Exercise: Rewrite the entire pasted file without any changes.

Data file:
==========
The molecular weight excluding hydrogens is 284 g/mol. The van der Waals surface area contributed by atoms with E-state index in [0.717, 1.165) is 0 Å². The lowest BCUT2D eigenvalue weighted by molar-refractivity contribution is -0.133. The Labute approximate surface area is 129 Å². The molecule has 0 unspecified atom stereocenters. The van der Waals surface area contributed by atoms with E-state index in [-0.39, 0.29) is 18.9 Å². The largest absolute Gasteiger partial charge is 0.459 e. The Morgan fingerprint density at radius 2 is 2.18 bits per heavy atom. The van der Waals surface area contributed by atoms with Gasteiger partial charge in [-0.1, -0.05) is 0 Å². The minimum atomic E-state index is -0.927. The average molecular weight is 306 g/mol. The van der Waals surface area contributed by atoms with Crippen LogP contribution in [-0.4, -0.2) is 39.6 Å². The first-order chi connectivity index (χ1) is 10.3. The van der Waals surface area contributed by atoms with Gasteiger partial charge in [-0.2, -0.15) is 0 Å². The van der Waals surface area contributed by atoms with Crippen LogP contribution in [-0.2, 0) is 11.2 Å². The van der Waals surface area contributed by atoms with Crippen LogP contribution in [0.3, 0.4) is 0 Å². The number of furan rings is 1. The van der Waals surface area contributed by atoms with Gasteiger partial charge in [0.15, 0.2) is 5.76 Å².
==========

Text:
The molecular weight excluding hydrogens is 284 g/mol. The van der Waals surface area contributed by atoms with E-state index in [0.717, 1.165) is 0 Å². The lowest BCUT2D eigenvalue weighted by molar-refractivity contribution is -0.133. The Labute approximate surface area is 129 Å². The molecule has 0 unspecified atom stereocenters. The van der Waals surface area contributed by atoms with E-state index in [-0.39, 0.29) is 18.9 Å². The largest absolute Gasteiger partial charge is 0.459 e. The Morgan fingerprint density at radius 2 is 2.18 bits per heavy atom. The van der Waals surface area contributed by atoms with Gasteiger partial charge in [-0.1, -0.05) is 0 Å². The minimum atomic E-state index is -0.927. The average molecular weight is 306 g/mol. The van der Waals surface area contributed by atoms with Crippen LogP contribution in [-0.4, -0.2) is 39.6 Å². The first-order chi connectivity index (χ1) is 10.3. The van der Waals surface area contributed by atoms with Gasteiger partial charge in [-0.2, -0.15) is 0 Å². The van der Waals surface area contributed by atoms with Crippen LogP contribution in [-0.2, 0) is 11.2 Å². The van der Waals surface area contributed by atoms with Crippen LogP contribution in [0.3, 0.4) is 0 Å². The number of furan rings is 1. The van der Waals surface area contributed by atoms with Gasteiger partial charge in [0.15, 0.2) is 5.76 Å².